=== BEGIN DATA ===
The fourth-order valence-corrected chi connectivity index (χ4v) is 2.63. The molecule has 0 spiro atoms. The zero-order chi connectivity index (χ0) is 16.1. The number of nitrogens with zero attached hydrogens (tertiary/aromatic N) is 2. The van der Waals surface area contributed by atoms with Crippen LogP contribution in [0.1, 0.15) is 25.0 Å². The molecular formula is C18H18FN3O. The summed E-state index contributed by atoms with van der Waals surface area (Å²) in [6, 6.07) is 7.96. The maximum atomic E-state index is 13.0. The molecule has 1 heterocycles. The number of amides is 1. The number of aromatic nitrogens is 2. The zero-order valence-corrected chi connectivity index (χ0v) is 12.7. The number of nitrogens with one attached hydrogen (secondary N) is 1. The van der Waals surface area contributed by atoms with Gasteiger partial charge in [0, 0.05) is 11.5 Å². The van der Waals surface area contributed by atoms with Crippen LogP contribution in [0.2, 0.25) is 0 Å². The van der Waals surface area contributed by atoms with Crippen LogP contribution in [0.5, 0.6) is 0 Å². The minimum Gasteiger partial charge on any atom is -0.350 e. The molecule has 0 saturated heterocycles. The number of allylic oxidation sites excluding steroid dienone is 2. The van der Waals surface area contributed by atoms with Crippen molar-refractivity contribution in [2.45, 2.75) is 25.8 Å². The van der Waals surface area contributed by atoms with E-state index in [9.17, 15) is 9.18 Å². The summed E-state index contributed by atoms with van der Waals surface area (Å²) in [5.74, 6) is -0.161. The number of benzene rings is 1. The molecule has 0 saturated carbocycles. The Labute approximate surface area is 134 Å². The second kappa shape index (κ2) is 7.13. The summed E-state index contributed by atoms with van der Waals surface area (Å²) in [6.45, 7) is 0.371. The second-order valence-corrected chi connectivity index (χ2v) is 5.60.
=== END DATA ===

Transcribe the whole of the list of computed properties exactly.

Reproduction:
The fourth-order valence-corrected chi connectivity index (χ4v) is 2.63. The molecule has 0 spiro atoms. The zero-order chi connectivity index (χ0) is 16.1. The number of nitrogens with zero attached hydrogens (tertiary/aromatic N) is 2. The van der Waals surface area contributed by atoms with Crippen LogP contribution in [0.1, 0.15) is 25.0 Å². The molecular formula is C18H18FN3O. The summed E-state index contributed by atoms with van der Waals surface area (Å²) in [6, 6.07) is 7.96. The maximum atomic E-state index is 13.0. The molecule has 1 heterocycles. The number of amides is 1. The number of aromatic nitrogens is 2. The zero-order valence-corrected chi connectivity index (χ0v) is 12.7. The number of nitrogens with one attached hydrogen (secondary N) is 1. The van der Waals surface area contributed by atoms with Gasteiger partial charge in [0, 0.05) is 11.5 Å². The van der Waals surface area contributed by atoms with Crippen LogP contribution in [0.2, 0.25) is 0 Å². The van der Waals surface area contributed by atoms with Crippen LogP contribution in [0.5, 0.6) is 0 Å². The minimum Gasteiger partial charge on any atom is -0.350 e. The molecule has 0 saturated heterocycles. The number of allylic oxidation sites excluding steroid dienone is 2. The van der Waals surface area contributed by atoms with Crippen molar-refractivity contribution in [2.45, 2.75) is 25.8 Å². The van der Waals surface area contributed by atoms with E-state index in [9.17, 15) is 9.18 Å². The summed E-state index contributed by atoms with van der Waals surface area (Å²) in [5.74, 6) is -0.161. The number of benzene rings is 1. The molecule has 0 saturated carbocycles. The Labute approximate surface area is 134 Å². The second kappa shape index (κ2) is 7.13. The summed E-state index contributed by atoms with van der Waals surface area (Å²) in [6.45, 7) is 0.371. The second-order valence-corrected chi connectivity index (χ2v) is 5.60.